Why are young Nigerian musicians avoiding political music

Music is a food for the soul, it’s a form of art used in different application, be it relaxation, entertainment, empowerment, motivation, protest, etc. Over the years, Nigerian music has rised massively as the entertainment sector now generates huge and massive revenues for the nation and individuals in Nigeria.  Nigerian artistes are making it big locally and on the international stage, artistes like Fela and Femi Anikulapo-Kuti, Ras Kimono, Majek-Fashek, etc paved way for young and aspiring musicians and serve as a mentor to them. These legends were known for their good music exploit, tackling the bad economy system through the use of music. Their music thought lessons and was used as a tool to propel change. A lot of the songs also gave the masses a sense of self-esteem and pride as it taught them about human rights and fighting the corrupt system.

Most of the music we listen to on radio, television and the internet recently are mostly about love, party, sex, alcohol, drugs, guns etc. The question here is why are young Nigerian musicians afraid to talk about social issues? With all the violence (Boko Haram, Fulani herdsmen, SARS and corruption etc.) and economy problem Nigerian is encountering as at now, it would have been safer if these artistes are making effective use of the tool music serves them. While some react directly, which is mostly on their social media accounts, some would rather keep mute.

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Majority of this said artist delve into music because of the money and fame aspect, everybody wants to turn to a celeb, drive exotic cars and live a lavish lifestyle e.t.c, they are less concerned about societal matters. Sponsors and record labels are business minded, so when a record label or sponsor spends money in developing and marketing an artiste, they are in a hurry to make the money back and would like the musician to make the kind of songs that are currently trending.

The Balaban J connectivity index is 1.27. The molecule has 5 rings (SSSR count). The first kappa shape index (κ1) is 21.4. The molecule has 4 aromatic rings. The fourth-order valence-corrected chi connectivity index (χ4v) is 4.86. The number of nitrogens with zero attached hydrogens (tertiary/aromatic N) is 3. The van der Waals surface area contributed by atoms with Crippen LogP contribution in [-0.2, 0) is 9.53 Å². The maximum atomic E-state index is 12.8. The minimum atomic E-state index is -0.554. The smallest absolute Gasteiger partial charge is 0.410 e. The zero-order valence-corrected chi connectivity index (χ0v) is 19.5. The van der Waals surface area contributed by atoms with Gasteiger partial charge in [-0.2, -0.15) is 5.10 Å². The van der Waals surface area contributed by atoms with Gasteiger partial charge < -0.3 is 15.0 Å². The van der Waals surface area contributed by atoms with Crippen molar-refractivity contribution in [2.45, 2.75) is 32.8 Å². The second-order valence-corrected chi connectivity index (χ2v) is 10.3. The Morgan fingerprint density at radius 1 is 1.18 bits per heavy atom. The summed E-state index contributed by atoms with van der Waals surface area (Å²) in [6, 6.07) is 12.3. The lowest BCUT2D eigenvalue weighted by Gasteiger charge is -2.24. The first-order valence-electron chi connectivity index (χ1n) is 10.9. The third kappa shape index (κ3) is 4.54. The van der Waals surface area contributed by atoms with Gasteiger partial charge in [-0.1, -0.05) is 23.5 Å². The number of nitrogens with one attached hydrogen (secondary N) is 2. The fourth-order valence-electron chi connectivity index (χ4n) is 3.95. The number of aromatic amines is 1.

Some say Nigerians don’t listen to lyrics; they just want to dance to the beat, but considering how Nigerians still love the older stars of yesterday that made political songs, maybe there is room for a musician that sings these type of songs (and not just “shake your bum-bum” and “shaku shaku” music). Don’t get me wrong, I enjoy the dance jams like everyone else. I just think we need other forms of music. As we mourn the legend Ras Kimono and remember great musicians like Fela, let’s hope  musicians like this return to the Nigerian music scene soon.

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Yes! We like to dance and have fun but we also want music that can appeal to our soul, music that corrects the ills in the society and music that preach love and kindness.

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